INSTRUMENTATION AND MONITORING OF COVERS USED TO CONTROL ACID MINE DRAINAGE

CIM Montreal 2007
Bruno Bussière, Mamert Mbonimpa, Michel Aubertin, Ward Wilson,
Abstract Different management options and rehabilitation strategies are available for mine wastes that can produce acid mine drainage (AMD). One of them consists in building layered soil covers over the mine wastes to limit the availability of oxygen and/or water, two essential components of the chemical reactions leading to the generation of AMD. Recent projects have shown that a cover with capillary barrier effects (CCBE) can be used to control AMD production. In a humid climate, CCBEs are mainly used to create an oxygen barrier (especially on relatively flat areas). In this case, a high degree of saturation must be maintained in one (or more) of the cover layers to prevent oxygen migration. Under arid and semi-arid climates, where it is more difficult to maintain a high degree of saturation in soils near the surface, CCBEs are rather used as a Store, Divert and Release (SDR) cover, which mainly aims at controlling water infiltration into the waste disposal sites. The objective of a SDR cover is to promote runoff, evapotranspiration, storage, and (in the case of an inclined cover) lateral diversion to avoid deep water percolation into the wastes.

Prior to cover construction, a monitoring strategy must be established to evaluate the response and performance of the layered systems, with a particular emphasis on its ability to limit AMD production. At this early stage, it is important to choose the adequate parameters to be monitored and the corresponding instruments that will be installed in (and beneath) the cover. The main parameters to monitor typically include matric suction, volumetric water content, oxygen flux (and/or oxygen concentration), hydraulic conductivity, meteorological parameters, and water percolation and quality.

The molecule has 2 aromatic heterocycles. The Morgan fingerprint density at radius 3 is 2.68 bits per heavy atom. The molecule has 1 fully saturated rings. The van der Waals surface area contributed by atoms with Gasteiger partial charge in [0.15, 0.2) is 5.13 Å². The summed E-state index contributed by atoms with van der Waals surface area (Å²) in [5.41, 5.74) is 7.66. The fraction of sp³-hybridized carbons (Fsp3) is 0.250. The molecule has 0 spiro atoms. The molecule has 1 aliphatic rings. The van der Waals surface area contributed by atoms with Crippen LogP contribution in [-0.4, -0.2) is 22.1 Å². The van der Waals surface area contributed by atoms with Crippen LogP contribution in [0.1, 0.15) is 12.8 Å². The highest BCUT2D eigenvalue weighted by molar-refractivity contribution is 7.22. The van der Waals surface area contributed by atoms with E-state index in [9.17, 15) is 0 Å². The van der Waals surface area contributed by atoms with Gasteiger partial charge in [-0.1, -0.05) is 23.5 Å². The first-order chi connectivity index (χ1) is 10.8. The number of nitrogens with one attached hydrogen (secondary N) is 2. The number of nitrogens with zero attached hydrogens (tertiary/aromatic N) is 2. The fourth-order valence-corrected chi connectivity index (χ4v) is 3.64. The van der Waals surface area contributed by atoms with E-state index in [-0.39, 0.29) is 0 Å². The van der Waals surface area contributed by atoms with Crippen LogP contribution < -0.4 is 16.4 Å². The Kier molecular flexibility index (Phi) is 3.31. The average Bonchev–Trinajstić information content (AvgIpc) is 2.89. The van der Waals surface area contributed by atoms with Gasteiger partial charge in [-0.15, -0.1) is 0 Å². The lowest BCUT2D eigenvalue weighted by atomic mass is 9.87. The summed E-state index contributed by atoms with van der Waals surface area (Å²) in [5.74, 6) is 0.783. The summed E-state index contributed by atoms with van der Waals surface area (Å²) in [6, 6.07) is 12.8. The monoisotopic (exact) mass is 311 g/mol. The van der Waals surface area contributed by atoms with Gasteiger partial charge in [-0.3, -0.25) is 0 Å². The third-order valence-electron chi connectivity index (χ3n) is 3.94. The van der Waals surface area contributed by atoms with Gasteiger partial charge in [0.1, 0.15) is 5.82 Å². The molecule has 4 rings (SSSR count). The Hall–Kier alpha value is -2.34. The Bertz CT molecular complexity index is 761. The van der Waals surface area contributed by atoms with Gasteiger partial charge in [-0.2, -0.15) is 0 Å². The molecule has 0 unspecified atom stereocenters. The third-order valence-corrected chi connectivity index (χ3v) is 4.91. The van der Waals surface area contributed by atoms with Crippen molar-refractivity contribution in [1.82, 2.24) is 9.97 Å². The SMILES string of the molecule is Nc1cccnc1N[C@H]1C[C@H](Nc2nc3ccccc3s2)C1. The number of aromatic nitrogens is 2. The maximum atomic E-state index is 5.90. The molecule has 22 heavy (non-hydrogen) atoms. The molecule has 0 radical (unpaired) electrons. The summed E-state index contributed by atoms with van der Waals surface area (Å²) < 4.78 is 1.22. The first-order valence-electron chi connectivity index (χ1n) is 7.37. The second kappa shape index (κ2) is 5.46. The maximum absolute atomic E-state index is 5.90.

In this paper, the main concepts behind CCBE for both wet and dry climates are first recalled. The different techniques available to measure the key monitoring parameters are then described and compared. Examples are also shown to illustrate typical results obtained on various sites. Finally, recommendations (based on existing cases) on the location and the number of monitoring stations and on the measurement frequency for each monitored parameters are presented.

Keywords: Mine site rehabilitation, Instrumentation, Performance evaluation, covers, Monitoring
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